Another lesson learned was that without the active participation and involvement of the community, personal responsibility for HIV prevention could not be achieved. The involvement of the community leaders in any intervention is crucial, because they already belong to and lead an existing community, and this enables them to play a catalyst role in mobilization and sensitization. Prevention without care of PLWHAs is 'like pouring water in a basket'. It was necessary to take care of and involve PLWHAs at all levels as one of the key preventive measures. It takes two people to transmit the virus: one who is infected and another who is not.

In the implementation of the prevention interventions, there are areas that are lacking: (1) health promotion messages focused on the uninfected and the infected were not targeted adequately; and (2) lack of basic treatment and care services for PLWHAs. There is also an apparent gap in intervention between: (1) urban and rural, e.g. media coverage is wider in the urban areas than in rural areas, and AIDS service organizations tend to prefer areas of high infrastructure, usually urban areas, and, as a result, condom acceptability, accessibility and use is higher in the urban areas than in the rural; and (2) female and male accessibility to intervention messages, e.g. in both urban and rural areas, the males tend to be better informed than the females. These areas will need to be addressed in future programmes within Uganda.

WHERE TO FROM HERE?

There are a number of areas to focus on in the future, which will assist the government and communities to continue to respond effectively. These are:

· the current STD/HIV/AIDS surveillance system needs to be broadened and strengthened through adequate financial and technical support to ensure its sustainability;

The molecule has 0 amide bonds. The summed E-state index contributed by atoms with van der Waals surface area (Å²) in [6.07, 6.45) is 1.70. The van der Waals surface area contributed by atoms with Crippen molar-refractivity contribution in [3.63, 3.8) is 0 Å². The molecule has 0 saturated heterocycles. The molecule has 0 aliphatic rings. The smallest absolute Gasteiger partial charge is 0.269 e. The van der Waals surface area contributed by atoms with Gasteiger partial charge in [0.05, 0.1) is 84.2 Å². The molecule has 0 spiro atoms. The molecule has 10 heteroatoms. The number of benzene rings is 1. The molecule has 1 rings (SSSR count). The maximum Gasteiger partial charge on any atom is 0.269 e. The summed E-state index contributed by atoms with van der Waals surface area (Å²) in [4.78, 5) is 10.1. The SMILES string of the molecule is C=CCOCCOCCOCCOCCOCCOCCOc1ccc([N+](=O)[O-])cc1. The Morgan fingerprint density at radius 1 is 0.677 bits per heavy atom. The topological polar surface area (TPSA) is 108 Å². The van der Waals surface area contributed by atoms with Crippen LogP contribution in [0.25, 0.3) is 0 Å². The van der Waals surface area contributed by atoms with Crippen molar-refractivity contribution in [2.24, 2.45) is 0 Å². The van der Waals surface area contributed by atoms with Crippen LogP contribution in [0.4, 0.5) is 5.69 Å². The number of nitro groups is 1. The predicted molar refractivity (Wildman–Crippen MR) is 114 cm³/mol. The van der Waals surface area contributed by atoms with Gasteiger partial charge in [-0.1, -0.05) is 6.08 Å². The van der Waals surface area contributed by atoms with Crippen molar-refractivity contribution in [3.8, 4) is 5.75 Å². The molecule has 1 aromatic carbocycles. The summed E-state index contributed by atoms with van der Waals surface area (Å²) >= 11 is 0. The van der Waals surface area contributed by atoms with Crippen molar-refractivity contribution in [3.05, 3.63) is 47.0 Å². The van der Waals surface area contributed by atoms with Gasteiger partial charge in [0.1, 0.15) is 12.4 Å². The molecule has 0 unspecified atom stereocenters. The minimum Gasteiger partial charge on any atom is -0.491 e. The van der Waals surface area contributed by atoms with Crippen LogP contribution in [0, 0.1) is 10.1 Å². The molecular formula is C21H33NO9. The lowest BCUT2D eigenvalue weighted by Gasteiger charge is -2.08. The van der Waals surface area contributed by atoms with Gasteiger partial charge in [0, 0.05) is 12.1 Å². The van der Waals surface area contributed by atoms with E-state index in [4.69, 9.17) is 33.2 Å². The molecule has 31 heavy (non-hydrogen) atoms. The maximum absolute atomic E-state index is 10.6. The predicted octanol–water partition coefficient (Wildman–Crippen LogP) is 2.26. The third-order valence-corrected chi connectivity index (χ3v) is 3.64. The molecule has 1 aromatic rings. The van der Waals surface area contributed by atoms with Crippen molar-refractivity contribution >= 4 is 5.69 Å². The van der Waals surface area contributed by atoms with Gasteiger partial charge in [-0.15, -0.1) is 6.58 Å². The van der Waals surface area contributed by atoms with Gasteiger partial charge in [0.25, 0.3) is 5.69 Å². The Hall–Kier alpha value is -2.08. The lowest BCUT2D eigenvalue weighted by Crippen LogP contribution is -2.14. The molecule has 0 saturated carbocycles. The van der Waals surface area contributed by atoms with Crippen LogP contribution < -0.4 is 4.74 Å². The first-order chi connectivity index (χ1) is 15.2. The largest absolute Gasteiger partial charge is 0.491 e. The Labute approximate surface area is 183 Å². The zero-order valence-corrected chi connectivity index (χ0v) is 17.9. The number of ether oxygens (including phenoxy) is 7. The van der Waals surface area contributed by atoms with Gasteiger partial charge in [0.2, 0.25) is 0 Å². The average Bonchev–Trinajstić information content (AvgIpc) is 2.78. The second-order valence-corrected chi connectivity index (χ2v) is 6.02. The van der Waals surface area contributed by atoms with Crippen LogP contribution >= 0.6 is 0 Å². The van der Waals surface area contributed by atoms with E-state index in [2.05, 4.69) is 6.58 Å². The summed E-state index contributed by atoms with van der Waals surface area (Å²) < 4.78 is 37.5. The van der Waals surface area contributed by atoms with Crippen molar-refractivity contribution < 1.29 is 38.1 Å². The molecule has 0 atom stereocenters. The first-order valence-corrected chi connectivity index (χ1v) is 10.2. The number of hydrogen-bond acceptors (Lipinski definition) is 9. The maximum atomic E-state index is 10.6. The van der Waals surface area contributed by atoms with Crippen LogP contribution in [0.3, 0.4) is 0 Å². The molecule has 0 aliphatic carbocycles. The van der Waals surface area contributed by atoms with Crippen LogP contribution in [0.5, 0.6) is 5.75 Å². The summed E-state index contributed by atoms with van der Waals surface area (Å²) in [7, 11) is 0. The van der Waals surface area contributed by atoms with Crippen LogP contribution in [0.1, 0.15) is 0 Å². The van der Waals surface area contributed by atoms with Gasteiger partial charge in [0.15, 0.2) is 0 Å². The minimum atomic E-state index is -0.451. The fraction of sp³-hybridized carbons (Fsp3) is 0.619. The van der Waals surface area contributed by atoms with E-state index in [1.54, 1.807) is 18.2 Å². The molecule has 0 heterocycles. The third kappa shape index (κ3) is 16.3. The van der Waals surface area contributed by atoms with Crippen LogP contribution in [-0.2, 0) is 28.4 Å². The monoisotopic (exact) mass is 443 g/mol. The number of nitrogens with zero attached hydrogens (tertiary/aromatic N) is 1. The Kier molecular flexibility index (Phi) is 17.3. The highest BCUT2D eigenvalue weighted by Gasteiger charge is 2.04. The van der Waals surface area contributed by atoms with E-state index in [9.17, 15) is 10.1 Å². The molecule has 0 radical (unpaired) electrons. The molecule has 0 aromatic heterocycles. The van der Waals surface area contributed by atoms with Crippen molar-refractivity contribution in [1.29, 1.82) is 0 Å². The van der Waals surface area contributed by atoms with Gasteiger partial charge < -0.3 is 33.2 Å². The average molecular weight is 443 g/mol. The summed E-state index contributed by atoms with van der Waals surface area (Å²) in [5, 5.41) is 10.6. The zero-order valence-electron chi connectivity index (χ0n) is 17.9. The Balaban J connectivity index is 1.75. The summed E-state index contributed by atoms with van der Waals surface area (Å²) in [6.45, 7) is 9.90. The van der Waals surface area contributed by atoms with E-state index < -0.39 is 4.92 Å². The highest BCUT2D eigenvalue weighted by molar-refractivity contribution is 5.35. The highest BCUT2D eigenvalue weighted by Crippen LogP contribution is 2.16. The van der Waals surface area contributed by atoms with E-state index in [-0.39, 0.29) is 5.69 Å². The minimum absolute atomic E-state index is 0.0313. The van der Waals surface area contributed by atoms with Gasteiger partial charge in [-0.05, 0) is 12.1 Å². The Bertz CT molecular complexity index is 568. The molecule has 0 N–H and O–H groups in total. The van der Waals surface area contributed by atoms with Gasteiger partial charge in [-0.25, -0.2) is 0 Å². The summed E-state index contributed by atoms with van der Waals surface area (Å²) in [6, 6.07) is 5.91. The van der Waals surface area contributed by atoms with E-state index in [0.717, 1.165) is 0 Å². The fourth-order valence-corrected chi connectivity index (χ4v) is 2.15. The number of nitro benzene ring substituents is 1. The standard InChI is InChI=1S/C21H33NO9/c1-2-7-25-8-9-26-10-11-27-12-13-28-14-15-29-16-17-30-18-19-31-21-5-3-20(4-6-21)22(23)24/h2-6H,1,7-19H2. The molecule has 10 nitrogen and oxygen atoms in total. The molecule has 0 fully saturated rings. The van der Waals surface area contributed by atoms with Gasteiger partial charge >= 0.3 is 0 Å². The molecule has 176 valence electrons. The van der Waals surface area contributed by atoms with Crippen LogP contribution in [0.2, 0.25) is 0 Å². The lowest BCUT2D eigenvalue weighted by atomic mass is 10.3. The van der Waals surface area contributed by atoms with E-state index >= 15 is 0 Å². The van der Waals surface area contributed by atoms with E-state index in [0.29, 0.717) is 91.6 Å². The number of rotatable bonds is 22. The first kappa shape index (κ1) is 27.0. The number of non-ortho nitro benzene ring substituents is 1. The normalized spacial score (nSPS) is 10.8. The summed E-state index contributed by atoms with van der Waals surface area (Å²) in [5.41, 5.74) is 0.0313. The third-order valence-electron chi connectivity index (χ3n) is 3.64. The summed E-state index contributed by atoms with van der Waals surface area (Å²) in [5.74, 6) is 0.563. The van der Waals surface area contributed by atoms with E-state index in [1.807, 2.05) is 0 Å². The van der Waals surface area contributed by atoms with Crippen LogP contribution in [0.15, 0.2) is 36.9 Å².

· PLWHAs must be empowered to manage their own organizations and provide support to infected and affected families;

· health promotion interventions should continue with specific emphasis on rural areas and on targeting youth, women and other vulnerable groups, and condoms and other HIV-related services need to be provided to rural communities;

· the community requires more testing centres, counselling and social support services, and the government will need support from local and international donor agencies to meet this demand;

· there is need for regional cooperation to address issues regarding policies, intervention strategies, research, resource mobilization and equitable allocation of resources to HIV/AIDS prevention;

· asic medical and nutritional care for PLWHA needs be made available and accessible.

CONCLUSION

Uganda has a substantial epidemic where one in ten adults may be infected with HIV. There is still a long way to go to meet the needs of people and communities affected by this epidemic. In the last decade the basis of good prevention programmes has been established; however, there are some key areas on which a focus needs to be maintained.

First, government ownership of the issue of HIV/AIDS and political commitment to resource mobilization and facilitation in intervention programmes has been crucial in the development of HIV/AIDS prevention intervention strategies. In addition, the collaboration between multilateral, bilateral donor agencies and NGOs in supporting HIV/AIDS initiatives has been a vital part of Uganda's effort to curtail the epidemic. These partnership arrangements need to be maintained if Uganda is sustain its high level of community awareness of HIV and achieve a continuing decline in its HIV incidence rates. Second, community involvement at all levels is a key element in making prevention work, as is the development of strong networks between PLWHAs and HIV/AIDS intervention programmes. These need to be established and strengthened to enable the effort to continue. Finally, it has been demonstrated that a strong and effective surveillance system is an important prevention factor in monitoring trends and evaluating interventions, as well as identifying the successes. These systems need to be adequately resourced and have sufficient expertise to ensure that programmes can be developed and modified on the basis of accurate and up-to-date information.

References

Uganda Ministry of Health 1996, HIV/ AIDS Surveillance Report, March and May.

Uganda Ministry of Health 1997, HIV/ AIDS Surveillance Report, March.

Uganda AIDS Commission 1994, National Operational Plan.

Uganda AIDS Commission 1993, The Multi-Sectoral Approach to AIDS Control in Uganda.

Uganda Ministry of Health 1996, A Report on Declining Trends in HIV Infection in Sentinel Surveillance Sites in Uganda October.

UNAIDS 1997, UNAIDS Country Profile.